When asked to rate the healthiness of a series of
                        products marketed for or to children:

WHEN ASKED ‘DOES
                        • more than half of parents rated Kelloggs Rice
                           Krispies Multigrain Shapes cereal as healthy –
                           when it contains more than 6g sugar per serving:

YOUR CHILD HAVE TOO        one-quarter of the daily recommended maximum
                           for a 7-10 year-old. Although higher in fibre and
                           lower in salt, the Multigrain product has double

MUCH SUGAR AS PART         the sugar of the original variety.

                        • Dairylea Lunchables Ham ‘N’ Cheese Crackers,

OF THEIR EVERYDAY          which contain one-third of a seven year-old’s
                           daily saturated fat and salt intake, were rated as
                           healthy by 43% of parents.

DIET?’, PARENTS         • the My5 Fruit Shoot, which is the only product in
                           the Fruit Shoot range to give a seven year-old one

ANSWERED ‘YES’ FOR         portion of their 5-a-day, was picked by more than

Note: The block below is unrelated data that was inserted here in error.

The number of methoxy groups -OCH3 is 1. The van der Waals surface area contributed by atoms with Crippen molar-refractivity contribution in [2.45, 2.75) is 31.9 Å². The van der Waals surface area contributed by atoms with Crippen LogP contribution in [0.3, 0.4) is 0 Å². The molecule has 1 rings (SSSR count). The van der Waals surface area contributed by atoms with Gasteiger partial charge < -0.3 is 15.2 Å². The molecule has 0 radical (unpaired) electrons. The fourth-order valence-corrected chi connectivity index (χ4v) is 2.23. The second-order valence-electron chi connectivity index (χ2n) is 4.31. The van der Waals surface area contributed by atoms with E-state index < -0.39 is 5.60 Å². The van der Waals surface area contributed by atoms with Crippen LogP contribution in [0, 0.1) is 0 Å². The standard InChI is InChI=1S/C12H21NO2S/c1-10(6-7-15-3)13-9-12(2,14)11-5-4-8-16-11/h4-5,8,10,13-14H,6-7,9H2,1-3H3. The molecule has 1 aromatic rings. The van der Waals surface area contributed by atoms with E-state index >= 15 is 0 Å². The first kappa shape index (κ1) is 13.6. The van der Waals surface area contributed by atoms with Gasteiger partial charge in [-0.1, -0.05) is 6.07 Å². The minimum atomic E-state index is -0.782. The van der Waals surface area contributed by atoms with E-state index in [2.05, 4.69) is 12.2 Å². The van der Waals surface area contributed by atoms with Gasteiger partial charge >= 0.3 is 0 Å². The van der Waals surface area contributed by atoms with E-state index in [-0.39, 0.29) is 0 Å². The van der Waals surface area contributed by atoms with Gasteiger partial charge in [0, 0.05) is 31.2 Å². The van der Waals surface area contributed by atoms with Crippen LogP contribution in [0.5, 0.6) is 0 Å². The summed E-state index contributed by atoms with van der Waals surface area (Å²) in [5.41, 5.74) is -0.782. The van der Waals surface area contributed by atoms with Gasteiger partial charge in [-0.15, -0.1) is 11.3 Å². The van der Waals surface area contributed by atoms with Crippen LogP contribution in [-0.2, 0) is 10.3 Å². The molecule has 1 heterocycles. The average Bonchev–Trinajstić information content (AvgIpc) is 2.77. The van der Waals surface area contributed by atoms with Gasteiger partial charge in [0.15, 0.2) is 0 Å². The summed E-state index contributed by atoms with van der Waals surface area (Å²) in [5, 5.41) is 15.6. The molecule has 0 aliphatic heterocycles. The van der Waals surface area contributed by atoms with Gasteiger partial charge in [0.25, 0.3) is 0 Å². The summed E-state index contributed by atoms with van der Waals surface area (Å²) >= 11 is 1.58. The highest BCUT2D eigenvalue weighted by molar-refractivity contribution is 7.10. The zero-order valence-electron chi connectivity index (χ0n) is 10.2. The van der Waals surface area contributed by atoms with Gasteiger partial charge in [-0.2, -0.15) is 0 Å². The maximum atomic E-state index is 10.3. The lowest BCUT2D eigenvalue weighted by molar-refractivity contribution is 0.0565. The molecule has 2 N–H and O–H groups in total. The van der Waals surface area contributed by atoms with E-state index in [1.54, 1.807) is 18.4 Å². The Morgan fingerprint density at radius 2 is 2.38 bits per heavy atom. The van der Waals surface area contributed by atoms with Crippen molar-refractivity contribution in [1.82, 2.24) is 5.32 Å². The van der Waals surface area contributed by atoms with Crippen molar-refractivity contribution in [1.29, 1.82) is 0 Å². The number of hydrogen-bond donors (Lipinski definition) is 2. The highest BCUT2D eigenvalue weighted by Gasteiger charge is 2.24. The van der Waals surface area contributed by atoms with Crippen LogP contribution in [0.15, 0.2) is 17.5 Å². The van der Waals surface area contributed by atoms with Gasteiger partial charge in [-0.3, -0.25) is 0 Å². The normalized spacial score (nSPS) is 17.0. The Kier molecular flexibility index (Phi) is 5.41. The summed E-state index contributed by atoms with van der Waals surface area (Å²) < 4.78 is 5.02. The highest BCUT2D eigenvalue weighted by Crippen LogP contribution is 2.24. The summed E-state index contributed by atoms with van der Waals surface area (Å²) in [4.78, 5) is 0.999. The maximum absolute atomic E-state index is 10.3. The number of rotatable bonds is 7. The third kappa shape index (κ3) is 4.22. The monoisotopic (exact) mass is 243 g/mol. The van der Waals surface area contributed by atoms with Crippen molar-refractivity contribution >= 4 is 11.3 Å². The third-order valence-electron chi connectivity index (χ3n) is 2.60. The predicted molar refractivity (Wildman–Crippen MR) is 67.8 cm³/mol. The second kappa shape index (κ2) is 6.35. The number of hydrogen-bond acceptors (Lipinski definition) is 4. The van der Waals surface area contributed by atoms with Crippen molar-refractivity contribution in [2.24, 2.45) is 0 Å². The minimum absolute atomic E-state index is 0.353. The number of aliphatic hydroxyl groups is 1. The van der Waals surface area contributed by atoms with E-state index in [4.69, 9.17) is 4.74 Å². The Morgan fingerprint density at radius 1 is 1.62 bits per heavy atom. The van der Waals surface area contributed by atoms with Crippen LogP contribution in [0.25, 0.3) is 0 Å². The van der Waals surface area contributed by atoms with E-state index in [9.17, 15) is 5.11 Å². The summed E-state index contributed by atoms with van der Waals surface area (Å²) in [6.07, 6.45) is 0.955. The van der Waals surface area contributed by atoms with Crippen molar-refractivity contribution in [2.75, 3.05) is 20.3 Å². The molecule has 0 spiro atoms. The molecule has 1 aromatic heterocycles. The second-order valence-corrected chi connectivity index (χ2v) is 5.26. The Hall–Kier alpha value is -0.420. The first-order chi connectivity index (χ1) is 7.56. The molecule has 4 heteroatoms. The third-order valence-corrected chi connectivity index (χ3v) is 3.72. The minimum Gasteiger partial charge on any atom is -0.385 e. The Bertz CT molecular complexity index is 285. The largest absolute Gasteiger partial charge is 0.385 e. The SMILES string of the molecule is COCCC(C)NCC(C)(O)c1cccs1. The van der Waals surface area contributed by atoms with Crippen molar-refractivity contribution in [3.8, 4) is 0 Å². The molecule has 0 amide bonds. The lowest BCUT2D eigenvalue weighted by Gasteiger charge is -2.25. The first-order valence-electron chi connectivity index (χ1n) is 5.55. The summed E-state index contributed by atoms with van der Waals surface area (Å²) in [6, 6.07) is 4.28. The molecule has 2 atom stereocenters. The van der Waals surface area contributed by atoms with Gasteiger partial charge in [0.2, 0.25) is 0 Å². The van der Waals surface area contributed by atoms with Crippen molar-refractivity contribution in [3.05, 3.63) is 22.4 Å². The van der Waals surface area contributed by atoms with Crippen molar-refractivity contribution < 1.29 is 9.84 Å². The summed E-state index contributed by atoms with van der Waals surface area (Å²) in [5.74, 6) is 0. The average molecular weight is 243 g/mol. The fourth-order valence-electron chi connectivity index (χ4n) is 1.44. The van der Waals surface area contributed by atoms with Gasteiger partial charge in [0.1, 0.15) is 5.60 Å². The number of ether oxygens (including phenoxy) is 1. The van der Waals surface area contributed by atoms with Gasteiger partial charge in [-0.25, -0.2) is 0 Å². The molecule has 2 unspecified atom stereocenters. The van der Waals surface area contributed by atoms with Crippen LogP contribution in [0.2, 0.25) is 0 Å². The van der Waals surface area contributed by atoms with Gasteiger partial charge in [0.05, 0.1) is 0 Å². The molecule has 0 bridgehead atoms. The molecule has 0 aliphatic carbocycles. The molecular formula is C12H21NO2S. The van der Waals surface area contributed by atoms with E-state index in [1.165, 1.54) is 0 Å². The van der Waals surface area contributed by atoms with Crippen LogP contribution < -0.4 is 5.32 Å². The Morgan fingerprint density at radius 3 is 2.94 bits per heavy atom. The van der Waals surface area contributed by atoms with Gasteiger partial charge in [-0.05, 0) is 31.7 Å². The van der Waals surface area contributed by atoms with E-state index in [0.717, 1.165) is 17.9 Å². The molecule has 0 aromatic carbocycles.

one-third of parents as healthy. Whilst this is a

50% OF CHILDREN.
                           combination of only fruit juice and water, it does
                           contain two thirds of a seven year-old’s daily free
                           sugars limit.

8                                                       childrensfoodtrust.org.uk
STATE OF THE NATION WHAT CHILDREN IN THE UK ARE EATING - DECEMBER 2016 - Childrens Food Trust
“To everyone dealing with a toddler or                         “My six year-old…succumbs to
   child’s faddy eating, I feel your pain. Our                     peer pressure and he’s much
   son has just finally eaten spaghetti hoops                      more aware of brands and how
   for the first time. I feel like dancing around                  you can sign up to promotions